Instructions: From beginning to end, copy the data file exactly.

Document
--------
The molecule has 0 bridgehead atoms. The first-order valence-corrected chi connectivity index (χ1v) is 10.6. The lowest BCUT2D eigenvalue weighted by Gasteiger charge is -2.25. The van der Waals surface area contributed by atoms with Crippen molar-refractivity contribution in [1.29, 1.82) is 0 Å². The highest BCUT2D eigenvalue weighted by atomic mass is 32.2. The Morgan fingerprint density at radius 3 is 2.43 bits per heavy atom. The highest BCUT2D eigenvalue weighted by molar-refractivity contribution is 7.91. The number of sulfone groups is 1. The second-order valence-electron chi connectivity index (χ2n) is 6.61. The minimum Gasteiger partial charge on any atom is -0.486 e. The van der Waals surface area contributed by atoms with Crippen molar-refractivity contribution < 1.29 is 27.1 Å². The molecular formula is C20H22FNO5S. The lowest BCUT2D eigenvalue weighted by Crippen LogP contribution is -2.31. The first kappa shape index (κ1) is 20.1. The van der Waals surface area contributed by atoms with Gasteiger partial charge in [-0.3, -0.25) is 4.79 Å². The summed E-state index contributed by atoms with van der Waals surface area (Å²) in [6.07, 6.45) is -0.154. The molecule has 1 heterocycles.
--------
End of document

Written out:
The molecule has 0 bridgehead atoms. The first-order valence-corrected chi connectivity index (χ1v) is 10.6. The lowest BCUT2D eigenvalue weighted by Gasteiger charge is -2.25. The van der Waals surface area contributed by atoms with Crippen molar-refractivity contribution in [1.29, 1.82) is 0 Å². The highest BCUT2D eigenvalue weighted by atomic mass is 32.2. The Morgan fingerprint density at radius 3 is 2.43 bits per heavy atom. The highest BCUT2D eigenvalue weighted by molar-refractivity contribution is 7.91. The number of sulfone groups is 1. The second-order valence-electron chi connectivity index (χ2n) is 6.61. The minimum Gasteiger partial charge on any atom is -0.486 e. The van der Waals surface area contributed by atoms with Crippen molar-refractivity contribution < 1.29 is 27.1 Å². The molecular formula is C20H22FNO5S. The lowest BCUT2D eigenvalue weighted by Crippen LogP contribution is -2.31. The first kappa shape index (κ1) is 20.1. The van der Waals surface area contributed by atoms with Gasteiger partial charge in [-0.3, -0.25) is 4.79 Å². The summed E-state index contributed by atoms with van der Waals surface area (Å²) in [6.07, 6.45) is -0.154. The molecule has 1 heterocycles.